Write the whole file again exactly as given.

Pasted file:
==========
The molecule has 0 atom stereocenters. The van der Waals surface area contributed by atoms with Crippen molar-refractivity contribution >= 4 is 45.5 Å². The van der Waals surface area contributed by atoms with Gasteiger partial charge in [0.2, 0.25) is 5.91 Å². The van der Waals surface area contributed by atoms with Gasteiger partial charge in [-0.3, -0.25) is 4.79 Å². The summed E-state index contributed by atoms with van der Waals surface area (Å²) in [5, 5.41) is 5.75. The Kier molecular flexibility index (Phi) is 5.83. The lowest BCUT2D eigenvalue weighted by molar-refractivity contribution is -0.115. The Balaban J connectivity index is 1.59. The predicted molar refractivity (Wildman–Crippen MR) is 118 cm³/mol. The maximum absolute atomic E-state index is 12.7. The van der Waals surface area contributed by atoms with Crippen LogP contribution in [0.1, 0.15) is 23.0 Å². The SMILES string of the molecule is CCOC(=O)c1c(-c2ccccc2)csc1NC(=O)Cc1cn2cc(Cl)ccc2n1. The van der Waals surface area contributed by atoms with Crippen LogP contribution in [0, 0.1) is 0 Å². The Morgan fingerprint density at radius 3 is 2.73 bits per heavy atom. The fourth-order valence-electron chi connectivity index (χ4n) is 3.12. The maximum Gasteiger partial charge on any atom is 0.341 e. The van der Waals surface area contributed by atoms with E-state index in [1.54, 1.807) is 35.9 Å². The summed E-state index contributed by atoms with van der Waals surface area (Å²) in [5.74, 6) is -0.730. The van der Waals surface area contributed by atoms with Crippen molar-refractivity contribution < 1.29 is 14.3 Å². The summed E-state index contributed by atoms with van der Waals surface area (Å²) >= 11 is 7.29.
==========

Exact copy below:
The molecule has 0 atom stereocenters. The van der Waals surface area contributed by atoms with Crippen molar-refractivity contribution >= 4 is 45.5 Å². The van der Waals surface area contributed by atoms with Gasteiger partial charge in [0.2, 0.25) is 5.91 Å². The van der Waals surface area contributed by atoms with Gasteiger partial charge in [-0.3, -0.25) is 4.79 Å². The summed E-state index contributed by atoms with van der Waals surface area (Å²) in [5, 5.41) is 5.75. The Kier molecular flexibility index (Phi) is 5.83. The lowest BCUT2D eigenvalue weighted by molar-refractivity contribution is -0.115. The Balaban J connectivity index is 1.59. The predicted molar refractivity (Wildman–Crippen MR) is 118 cm³/mol. The maximum absolute atomic E-state index is 12.7. The van der Waals surface area contributed by atoms with Crippen LogP contribution in [0.1, 0.15) is 23.0 Å². The SMILES string of the molecule is CCOC(=O)c1c(-c2ccccc2)csc1NC(=O)Cc1cn2cc(Cl)ccc2n1. The van der Waals surface area contributed by atoms with Crippen LogP contribution in [0, 0.1) is 0 Å². The Morgan fingerprint density at radius 3 is 2.73 bits per heavy atom. The fourth-order valence-electron chi connectivity index (χ4n) is 3.12. The maximum Gasteiger partial charge on any atom is 0.341 e. The van der Waals surface area contributed by atoms with E-state index in [1.54, 1.807) is 35.9 Å². The summed E-state index contributed by atoms with van der Waals surface area (Å²) in [5.74, 6) is -0.730. The van der Waals surface area contributed by atoms with Crippen molar-refractivity contribution < 1.29 is 14.3 Å². The summed E-state index contributed by atoms with van der Waals surface area (Å²) >= 11 is 7.29.